The 'protease-antiprotease imbalance' hypothesis for the development of emphysema has been postulated more than forty years ago (Eriksson 2008), who demonstrated for the first time the existence of A1AT deficiency (Laurell and Eriksson 1963), and this hypothesis is still supported. The hypothesis is appealing but does not explain the considerable variation in the clinical expression of emphysema in individuals who smoke cigarettes, as is shown in this review. Only 10-15% of A1AT-deficient individuals (Burdon et al 1996) and 10-20% of cigarette smokers develop emphysema (Postma and Boezen 2004; Tetley 1993). Several lines of evidence are suggestive for the validity of the hypothesis: 1. instillation of elastase can induce emphysema in the lungs of animals (Gross et al 1965; Janoff et al 1977; Snider et al 1984); 2. destruction of elastins by elastase and the loss of elastic recoil (Campbell et al 1987; Shapiro et al 2003); and 3. genetic deficiency of α1-proteinase inhibitor increases the susceptibility to the development of emphysema (Laurell and Eriksson 1963; Stoller and Aboussouan 2005). Together with the fact that proteolytic enzymes produce many of the clinical and pathological features of COPD, these observations firmly establish the concept that enzyme activity and tissue damage in emphysema are the result of excess release of proteinases, or a reduction in the levels of inhibitors required to control them.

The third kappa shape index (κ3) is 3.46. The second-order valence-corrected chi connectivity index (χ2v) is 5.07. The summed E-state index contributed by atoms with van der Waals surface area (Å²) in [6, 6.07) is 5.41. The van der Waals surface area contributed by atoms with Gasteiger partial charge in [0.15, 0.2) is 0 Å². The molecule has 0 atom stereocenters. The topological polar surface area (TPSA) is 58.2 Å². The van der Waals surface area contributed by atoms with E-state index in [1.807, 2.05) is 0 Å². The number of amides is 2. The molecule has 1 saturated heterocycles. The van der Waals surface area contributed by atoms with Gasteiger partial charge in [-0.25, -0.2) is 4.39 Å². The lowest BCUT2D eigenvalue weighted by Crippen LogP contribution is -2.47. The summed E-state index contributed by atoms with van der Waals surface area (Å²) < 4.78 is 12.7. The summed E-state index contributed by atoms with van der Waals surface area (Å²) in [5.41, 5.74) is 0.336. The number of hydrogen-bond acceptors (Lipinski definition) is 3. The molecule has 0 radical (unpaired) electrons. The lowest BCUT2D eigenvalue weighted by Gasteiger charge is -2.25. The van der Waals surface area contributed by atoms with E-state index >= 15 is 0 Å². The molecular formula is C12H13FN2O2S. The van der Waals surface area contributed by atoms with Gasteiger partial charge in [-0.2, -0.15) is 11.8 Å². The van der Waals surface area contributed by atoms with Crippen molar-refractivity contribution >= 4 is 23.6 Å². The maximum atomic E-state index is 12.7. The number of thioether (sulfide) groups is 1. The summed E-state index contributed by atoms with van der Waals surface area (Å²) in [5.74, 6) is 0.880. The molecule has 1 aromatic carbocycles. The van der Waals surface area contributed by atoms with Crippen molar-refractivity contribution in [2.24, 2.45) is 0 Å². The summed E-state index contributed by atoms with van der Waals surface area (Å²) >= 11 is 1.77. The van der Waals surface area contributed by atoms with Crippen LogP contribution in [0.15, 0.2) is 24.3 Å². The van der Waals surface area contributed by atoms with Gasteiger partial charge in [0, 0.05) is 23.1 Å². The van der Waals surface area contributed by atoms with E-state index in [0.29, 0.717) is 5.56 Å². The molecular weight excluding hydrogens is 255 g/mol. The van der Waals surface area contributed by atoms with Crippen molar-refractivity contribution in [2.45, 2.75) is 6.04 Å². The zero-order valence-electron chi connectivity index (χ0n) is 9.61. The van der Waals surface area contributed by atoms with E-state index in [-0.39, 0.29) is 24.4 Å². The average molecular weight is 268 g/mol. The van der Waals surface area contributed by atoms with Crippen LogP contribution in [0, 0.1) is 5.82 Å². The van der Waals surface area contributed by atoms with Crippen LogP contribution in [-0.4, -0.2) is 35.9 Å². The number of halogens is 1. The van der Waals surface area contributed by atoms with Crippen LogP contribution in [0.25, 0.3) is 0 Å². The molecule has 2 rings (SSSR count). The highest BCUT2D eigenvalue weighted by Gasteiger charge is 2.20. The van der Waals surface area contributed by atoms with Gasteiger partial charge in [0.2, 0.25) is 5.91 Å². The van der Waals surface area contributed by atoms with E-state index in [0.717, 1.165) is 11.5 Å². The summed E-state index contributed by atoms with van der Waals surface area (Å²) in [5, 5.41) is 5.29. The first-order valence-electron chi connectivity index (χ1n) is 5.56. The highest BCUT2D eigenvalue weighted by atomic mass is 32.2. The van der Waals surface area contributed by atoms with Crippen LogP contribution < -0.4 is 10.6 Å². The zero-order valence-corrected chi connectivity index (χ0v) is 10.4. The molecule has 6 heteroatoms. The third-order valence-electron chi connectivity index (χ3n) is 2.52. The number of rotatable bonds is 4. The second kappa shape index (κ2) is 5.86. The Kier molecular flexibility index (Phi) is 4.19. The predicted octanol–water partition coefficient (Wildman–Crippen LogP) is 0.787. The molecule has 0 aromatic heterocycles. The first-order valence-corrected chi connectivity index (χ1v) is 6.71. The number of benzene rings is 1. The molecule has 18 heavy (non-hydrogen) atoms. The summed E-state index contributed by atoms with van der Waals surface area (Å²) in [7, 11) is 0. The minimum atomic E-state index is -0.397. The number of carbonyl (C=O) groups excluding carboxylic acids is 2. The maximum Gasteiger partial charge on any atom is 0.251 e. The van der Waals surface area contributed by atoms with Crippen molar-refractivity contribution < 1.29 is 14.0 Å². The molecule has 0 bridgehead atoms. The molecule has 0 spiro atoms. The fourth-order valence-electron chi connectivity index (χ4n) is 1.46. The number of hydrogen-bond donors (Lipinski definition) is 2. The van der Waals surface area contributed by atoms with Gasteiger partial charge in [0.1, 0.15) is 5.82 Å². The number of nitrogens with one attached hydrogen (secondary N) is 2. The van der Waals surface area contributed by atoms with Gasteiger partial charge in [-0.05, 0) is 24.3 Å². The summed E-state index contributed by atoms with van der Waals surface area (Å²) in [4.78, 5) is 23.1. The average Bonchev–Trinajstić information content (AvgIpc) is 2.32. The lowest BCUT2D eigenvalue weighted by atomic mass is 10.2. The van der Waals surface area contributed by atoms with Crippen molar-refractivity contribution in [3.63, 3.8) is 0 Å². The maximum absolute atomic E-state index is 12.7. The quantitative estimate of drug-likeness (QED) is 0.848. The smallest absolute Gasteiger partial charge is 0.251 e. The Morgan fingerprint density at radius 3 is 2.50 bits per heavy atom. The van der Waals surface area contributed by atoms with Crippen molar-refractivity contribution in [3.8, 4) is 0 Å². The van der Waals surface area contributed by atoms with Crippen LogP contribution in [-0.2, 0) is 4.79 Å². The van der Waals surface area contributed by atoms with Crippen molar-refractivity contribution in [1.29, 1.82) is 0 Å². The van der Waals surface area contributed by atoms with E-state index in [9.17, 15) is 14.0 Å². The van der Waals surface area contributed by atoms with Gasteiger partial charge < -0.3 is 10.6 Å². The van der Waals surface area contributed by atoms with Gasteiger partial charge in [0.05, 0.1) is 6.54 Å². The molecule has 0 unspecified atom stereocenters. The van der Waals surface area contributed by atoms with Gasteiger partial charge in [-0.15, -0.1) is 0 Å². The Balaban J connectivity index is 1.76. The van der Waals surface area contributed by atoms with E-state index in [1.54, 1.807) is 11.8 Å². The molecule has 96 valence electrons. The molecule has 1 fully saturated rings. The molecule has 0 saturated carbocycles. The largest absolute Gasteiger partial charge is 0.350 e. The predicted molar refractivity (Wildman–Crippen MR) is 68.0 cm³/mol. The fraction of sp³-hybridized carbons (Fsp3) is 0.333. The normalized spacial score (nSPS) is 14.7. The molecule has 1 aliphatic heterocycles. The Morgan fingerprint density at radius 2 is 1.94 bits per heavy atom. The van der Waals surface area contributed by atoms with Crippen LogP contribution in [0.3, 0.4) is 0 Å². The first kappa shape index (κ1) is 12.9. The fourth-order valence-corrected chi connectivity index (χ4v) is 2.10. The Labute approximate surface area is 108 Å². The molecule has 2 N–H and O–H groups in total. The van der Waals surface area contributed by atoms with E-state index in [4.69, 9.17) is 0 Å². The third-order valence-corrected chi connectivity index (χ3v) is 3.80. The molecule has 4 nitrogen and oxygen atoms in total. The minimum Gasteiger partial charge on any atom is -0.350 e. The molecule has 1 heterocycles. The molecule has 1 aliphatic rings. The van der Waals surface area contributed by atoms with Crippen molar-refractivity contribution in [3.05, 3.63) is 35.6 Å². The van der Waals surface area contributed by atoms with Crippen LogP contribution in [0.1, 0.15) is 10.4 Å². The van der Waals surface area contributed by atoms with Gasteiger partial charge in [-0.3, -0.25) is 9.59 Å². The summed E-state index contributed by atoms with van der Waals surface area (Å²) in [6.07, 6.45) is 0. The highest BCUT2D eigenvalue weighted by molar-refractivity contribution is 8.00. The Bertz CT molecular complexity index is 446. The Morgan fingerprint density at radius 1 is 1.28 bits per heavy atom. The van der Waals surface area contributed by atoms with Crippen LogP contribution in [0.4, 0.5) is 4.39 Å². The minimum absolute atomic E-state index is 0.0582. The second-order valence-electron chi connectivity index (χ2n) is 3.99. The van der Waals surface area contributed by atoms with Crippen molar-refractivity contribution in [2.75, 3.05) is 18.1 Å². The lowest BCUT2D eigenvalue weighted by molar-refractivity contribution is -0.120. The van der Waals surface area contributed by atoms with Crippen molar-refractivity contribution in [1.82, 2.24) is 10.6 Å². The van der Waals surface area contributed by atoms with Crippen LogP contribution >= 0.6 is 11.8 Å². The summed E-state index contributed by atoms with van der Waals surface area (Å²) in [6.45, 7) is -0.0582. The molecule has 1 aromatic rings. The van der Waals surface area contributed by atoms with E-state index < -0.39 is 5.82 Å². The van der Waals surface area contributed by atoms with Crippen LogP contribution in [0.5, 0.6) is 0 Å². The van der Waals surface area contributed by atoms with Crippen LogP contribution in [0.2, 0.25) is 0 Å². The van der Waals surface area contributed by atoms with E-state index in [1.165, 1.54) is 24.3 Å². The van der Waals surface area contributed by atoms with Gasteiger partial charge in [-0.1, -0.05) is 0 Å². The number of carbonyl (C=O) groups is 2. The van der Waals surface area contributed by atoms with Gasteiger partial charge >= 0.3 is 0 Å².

Secretory Leukocyte Proteinase Inhibitor